Q&A | Forty Five Ten

by Morgan Vickery

Forty Five Ten is the mega-retailer merging fashion and art, enticing the unconventional and eclectic shopper. The Dallas-based brand has grown exponentially since it was founded in 2000. With seven locations under its umbrella, Forty Five Ten has made headway towards global expansion with the opening of it’s 16,000 square foot Hudson Yards layout. Located on the fifth floor, the Headington acquired brand operates with five storefronts for each particular category including Women’s Designer, Men’s Designer, Vintage, Accessories Salon, and 4510/SIX. While e-commerce dominates today’s tech-savvy society, retailers like Forty Five Ten are successfully forging experience-based shopping. Fostering global luxury and emerging talent, the concept retailer aims to intersect art, design, and fashion with the help of newly appointed President and Creative Director, Kristen Cole. We spoke with Kristen to discuss the growth of the company, core brand concepts, and Hudson Yards location.

Explain the evolution of Forty Five Ten since you were appointed President and Chief Creative Officer in 2018.

I was hired to lead Forty Five Ten into its next iteration as a national, and eventual international brand. Through my creative and aesthetic vision for the company, we have refined and evolved the design of the stores, the fashion direction and the creative direction of our visual brand look. I wanted to elevate and expand on the amazing foundation that Forty Five Ten has built over 20 years in Dallas. My vision for the company is for Forty Five Ten to be an industry leader in terms of our concept and approach to highly experiential, multi-faceted retail. With the addition of our New York store, I think Forty Five Ten will become the go-to for customers looking for a strong fashion edit across luxury and emerging, and for those interested in the experiential intersection of fashion, design, and art.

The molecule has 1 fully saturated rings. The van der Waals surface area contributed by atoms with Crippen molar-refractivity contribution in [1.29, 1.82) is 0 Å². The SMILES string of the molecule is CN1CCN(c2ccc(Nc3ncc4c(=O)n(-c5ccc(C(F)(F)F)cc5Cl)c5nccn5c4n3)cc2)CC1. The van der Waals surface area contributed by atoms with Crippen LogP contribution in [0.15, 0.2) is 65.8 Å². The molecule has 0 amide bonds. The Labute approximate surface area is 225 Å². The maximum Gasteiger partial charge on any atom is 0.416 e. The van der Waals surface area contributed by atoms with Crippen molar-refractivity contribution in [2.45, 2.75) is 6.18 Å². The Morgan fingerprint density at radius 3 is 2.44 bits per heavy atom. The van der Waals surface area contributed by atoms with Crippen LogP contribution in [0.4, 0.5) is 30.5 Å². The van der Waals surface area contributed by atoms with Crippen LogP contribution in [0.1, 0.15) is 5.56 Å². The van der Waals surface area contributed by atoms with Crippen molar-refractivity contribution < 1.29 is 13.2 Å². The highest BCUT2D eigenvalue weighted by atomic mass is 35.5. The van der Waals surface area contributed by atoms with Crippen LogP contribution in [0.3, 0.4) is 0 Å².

Beginning in Dallas, the company has since grown to seven brick-and-mortar locations. Why did the Headington Companies group decide on the New York location at Hudson Yards?

Yes, we now have seven total stores in Dallas, Aspen, Napa, Miami, and New York. We also have a new e-commerce site. Headington Companies recognized the potential for the Hudson Yards project early on in terms of its critical mass of shops, restaurants, residences and cultural initiatives. We love that Hudson Yards is adjacent to Chelsea, one of the most vibrant art areas in Manhattan, in terms of galleries and institutions, and that the High Line spills into Hudson Yards. We also knew our close adjacencies to the many destination restaurants sharing level 5 with us at The Shops at Hudson Yards would be great for traffic – there are new concepts by David Chang and Thomas Keller, and a Milos and Bouchon Bakery.

Over 16,000 square feet, the New York-based retailer has a storefront dedicated to each particular category including Women’s Designer, Men’s Designer, Vintage, Accessories Salon, and 4510/SIX. What ideas conceptualized the planning of this space?

The lease we signed really informed the concept. We have five different spaces spread throughout one floor, each one with a distinct vision and edit. They hopefully feel connected, but also different in an exciting way. If someone is going to shop brick-and-mortar these days over online shopping, we want to provide them with a layered, welcoming and inspiring experience.

Tell us about the sculptural storefronts designed in collaboration with Snarkitecture.